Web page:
Comparison of Aspirin Monotherapy versus Dual Antiplatelet Therapy Following Coronary Artery Bypass Grafting.

Aspirin remains the gold standard antiplatelet regimen following coronary artery bypass grafting (CABG), however, there is growing support for dual antiplatelet therapy (DAPT). This study compares outcomes of aspirin monotherapy versus DAPT following CABG. This was a propensity-matched retrospective study from a large, multi-hospital healthcare system. It included patients who received either aspirin monotherapy or DAPT following isolated CABG between 2011 and 2018. Patients prescribed aspirin monotherapy were started on 81 mg aspirin daily, and patients on DAPT were prescribed 81 mg aspirin daily and 75 mg clopidogrel daily. Patients received alternative drug dosing or antiplatelet agents other than clopidogrel only if this was prescribed for another diagnosis or they had a preexisting contraindication. Primary outcomes included overall survival and major adverse cardiac and cerebrovascular events (MACCE), defined as a composite of death, myocardial infarction, stroke, or repeat revascularization. Kaplan-Meier analysis and the log-rank test were used to compare survival and cumulative incidence curves and Gray's test were used to compare MACCE. A total of 3,562 propensity-matched patients were included, 1,242 (34.9%) receiving aspirin monotherapy and 2,320 (65.1%) receiving DAPT. Groups were well-matched with respect to age, baseline comorbidity, indication for CABG, and completeness of revascularization. Median follow-up was 4.90 years (IQR 3.30-6.90 years). DAPT was associated with higher rate of postoperative transfusion (30.7% vs 25.4%, P=0.001). Overall survival was comparable between groups (1-year aspirin 95.9% versus DAPT 97.2% and 5-years aspirin 86.3% versus DAPT 87.8%; log-rank p=0.194). Rates of MACCE were also similar (1-year aspirin 9.4% versus DAPT 8.7% and 5-years aspirin 26.7% versus DAPT 24.7%; p=0.798). In this propensity-matched analysis, DAPT did not confer any advantage in terms of improved survival or freedom from MACCE compared to aspirin monotherapy following isolated CABG, and was associated with a higher postoperative transfusion rate.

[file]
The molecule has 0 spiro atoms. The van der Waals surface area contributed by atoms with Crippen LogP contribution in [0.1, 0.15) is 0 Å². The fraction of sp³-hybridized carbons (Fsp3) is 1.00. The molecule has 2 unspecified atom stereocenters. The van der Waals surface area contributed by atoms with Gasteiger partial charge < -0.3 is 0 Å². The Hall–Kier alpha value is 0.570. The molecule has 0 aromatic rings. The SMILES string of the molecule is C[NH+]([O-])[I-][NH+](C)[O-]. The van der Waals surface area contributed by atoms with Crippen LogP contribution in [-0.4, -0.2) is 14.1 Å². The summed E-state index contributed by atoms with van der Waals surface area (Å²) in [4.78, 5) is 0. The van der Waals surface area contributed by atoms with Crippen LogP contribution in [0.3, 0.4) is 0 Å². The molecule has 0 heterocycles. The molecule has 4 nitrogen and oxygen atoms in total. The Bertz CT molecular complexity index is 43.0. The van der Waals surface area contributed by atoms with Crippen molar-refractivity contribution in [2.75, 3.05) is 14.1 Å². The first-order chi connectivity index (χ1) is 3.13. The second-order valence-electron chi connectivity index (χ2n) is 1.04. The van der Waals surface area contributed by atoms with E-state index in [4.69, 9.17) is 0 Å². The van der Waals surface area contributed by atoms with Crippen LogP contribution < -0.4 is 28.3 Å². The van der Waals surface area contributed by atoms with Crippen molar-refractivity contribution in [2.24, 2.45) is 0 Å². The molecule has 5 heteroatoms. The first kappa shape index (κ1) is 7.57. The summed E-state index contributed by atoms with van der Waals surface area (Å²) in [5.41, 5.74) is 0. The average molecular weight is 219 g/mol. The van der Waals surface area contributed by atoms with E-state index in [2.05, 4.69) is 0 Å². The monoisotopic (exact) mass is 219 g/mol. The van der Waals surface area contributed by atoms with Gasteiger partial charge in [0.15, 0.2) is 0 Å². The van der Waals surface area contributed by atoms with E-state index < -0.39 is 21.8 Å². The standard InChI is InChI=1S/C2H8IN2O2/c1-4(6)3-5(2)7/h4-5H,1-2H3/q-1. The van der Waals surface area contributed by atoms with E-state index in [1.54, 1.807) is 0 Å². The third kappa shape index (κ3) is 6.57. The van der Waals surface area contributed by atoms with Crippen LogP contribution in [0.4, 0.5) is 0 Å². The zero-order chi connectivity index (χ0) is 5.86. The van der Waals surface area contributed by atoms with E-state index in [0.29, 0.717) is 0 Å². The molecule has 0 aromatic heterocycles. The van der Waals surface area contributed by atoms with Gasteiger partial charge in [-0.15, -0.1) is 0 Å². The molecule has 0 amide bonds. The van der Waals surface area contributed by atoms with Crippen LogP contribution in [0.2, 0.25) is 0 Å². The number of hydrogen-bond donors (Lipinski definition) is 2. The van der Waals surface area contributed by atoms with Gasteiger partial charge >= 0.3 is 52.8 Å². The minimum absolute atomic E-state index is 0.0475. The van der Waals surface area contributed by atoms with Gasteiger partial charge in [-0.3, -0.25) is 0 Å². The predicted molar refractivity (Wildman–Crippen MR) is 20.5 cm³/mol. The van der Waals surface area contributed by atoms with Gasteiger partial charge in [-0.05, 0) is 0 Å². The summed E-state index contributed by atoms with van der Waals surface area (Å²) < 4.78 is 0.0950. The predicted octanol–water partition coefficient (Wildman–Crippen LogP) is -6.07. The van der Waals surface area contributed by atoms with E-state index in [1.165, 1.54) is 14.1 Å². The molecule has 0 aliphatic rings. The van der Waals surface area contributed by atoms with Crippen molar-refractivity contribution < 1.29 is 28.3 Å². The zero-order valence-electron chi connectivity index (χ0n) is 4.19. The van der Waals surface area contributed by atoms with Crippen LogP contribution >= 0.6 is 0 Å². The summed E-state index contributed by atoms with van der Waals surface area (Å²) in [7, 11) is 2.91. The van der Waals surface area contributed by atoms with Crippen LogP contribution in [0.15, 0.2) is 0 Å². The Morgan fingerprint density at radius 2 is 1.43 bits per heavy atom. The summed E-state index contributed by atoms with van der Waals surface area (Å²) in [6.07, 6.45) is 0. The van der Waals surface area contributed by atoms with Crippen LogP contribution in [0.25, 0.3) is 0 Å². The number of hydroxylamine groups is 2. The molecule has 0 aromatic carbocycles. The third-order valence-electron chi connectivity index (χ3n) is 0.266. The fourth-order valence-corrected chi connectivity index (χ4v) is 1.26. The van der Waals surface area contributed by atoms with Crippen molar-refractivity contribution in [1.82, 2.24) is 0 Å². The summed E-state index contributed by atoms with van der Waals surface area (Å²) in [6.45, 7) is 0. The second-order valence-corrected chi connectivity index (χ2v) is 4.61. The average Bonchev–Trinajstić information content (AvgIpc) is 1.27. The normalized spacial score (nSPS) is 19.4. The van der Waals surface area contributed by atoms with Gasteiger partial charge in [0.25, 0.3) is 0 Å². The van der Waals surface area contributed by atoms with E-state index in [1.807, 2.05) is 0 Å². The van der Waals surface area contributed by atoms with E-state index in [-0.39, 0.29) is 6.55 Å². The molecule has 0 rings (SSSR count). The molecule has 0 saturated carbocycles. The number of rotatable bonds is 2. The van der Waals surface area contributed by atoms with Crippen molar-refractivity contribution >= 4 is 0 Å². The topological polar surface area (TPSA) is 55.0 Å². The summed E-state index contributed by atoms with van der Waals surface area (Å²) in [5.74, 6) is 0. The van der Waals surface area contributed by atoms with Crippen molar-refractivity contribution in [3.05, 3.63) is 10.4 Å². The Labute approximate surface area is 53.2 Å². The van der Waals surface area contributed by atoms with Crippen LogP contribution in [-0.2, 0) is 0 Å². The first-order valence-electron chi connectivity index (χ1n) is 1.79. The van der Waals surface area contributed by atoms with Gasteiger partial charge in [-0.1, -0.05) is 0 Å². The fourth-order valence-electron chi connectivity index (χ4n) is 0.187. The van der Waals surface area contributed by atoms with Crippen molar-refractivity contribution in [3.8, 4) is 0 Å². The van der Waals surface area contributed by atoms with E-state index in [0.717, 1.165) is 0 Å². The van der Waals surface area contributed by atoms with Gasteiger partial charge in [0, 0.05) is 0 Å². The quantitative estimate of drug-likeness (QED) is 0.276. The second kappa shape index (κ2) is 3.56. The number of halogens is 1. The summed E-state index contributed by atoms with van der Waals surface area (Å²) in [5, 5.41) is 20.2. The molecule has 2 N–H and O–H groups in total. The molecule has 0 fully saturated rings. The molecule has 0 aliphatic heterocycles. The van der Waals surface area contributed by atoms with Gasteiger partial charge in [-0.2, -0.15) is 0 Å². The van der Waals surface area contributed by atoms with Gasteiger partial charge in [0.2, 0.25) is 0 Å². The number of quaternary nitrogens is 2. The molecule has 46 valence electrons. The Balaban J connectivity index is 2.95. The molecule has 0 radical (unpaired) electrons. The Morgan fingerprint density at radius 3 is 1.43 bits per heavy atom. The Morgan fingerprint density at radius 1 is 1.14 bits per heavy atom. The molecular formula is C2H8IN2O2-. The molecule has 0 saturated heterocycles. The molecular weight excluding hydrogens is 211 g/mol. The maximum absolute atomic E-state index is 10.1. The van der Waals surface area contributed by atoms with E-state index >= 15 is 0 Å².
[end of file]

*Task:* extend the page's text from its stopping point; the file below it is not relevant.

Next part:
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Authors: Nicholas R Hess, Ibrahim Sultan, Yisi Wang, Floyd Thoma, Arman Kilic